Genesis Of Paul’s Theology -- By: William H. H. Marsh

Journal: Bibliotheca Sacra
Volume: BSAC 060:237 (Jan 1903)
Article: Genesis Of Paul’s Theology
Author: William H. H. Marsh

Genesis Of Paul’s Theology

Rev. William H. H. Marsh

Paul, antecedent to his conversion, was providentially prepared for his great life-work. For this he was “a chosen vessel” before he was converted.1 Born in Tarsus, a city in Cilicia and a center of Greek culture, there is no sufficient reason for minimizing the influence of that intellectual environment upon his early mental development, as, for example, Sabatier has done.2 For if Greek thought and culture was not a factor in the genesis of his theology, as it was not, it doubtless was in the cultivation of his mental habits. His mind was naturally active and observant, and therefore must have been open, to a certain extent, to the intellectual influences in the midst of which his youth was spent, and the chaotic civilization by which he was surrounded. To say that his references to Greek authors were nothing more than proverbial sentences “Paul may frequently have heard quoted in pagan society”3 seems to us a very far-fetched explanation of their appearance in one of his discourses and two of his Epistles.4 The fact that his father had become a Roman citizen, and consequently that Paul himself was free born,—a thing he evidently greatly appreciated,5 —makes it highly probable that, if for social and commercial reasons only, he received considerable instruction and training in Greek literature and current philosophy; for, in his references to the latter,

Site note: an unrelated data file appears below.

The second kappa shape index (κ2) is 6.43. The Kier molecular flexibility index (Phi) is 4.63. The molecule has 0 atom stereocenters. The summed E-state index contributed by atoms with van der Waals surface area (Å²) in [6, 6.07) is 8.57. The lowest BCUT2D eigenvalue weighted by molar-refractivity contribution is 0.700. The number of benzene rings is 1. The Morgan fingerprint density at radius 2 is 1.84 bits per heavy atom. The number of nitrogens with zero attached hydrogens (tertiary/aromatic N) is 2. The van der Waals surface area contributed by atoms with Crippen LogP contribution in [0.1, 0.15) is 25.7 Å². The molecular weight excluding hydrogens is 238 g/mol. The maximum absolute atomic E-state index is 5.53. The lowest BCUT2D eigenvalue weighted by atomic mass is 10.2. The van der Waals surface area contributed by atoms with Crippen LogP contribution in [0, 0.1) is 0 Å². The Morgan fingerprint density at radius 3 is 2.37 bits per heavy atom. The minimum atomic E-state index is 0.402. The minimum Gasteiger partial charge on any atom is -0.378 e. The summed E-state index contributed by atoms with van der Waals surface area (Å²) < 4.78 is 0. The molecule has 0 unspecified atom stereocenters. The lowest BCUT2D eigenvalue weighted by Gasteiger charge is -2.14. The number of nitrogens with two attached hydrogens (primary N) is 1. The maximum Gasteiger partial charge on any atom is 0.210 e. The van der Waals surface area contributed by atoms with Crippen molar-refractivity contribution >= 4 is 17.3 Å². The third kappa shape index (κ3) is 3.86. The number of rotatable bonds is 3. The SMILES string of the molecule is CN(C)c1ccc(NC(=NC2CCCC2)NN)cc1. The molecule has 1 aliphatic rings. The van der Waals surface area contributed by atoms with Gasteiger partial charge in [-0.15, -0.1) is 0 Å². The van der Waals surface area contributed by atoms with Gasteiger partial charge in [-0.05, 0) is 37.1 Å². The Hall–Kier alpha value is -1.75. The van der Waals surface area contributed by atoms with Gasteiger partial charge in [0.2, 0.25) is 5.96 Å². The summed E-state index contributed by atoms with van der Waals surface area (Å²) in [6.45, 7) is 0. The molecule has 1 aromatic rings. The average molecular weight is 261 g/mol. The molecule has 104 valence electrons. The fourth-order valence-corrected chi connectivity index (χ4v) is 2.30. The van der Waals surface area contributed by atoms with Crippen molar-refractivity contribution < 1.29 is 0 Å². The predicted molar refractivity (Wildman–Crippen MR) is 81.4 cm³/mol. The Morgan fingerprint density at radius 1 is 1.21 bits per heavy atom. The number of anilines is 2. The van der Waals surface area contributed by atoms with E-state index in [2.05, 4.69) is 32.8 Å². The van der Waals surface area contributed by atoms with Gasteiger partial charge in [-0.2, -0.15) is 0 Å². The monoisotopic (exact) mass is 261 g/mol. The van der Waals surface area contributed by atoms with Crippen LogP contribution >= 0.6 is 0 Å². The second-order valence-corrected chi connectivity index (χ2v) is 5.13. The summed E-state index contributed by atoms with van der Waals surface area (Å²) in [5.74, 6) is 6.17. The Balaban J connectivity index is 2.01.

he does not speak like one who scorns what he knew nothing of, but rather like one who condemns what he evidently understood.6 This, briefly, it seems to us, is the view of the question as to the relation of Paul to Greek thought and culture that the few hints in the New Testament warrant. We need say nothing more of it. What we have said is sufficient for our purpose.

But his antecedent training as a Jew in the strictest orthodoxy of post-exilian Judaism as believed and expounded by the Pharisees, is of incomparably greater importance for our purpose. We shall have occasion to refer to it more than once in this article, and therefore need not say much upon it here. But there is one thing of greatest importance that must not be omitted now. It is this. Greek learning and culture, in any case, was intellectual essentially, and in its better and higher phases was aesthetic. In its ethical phase it was speculative. In what we may term its theological, in t...

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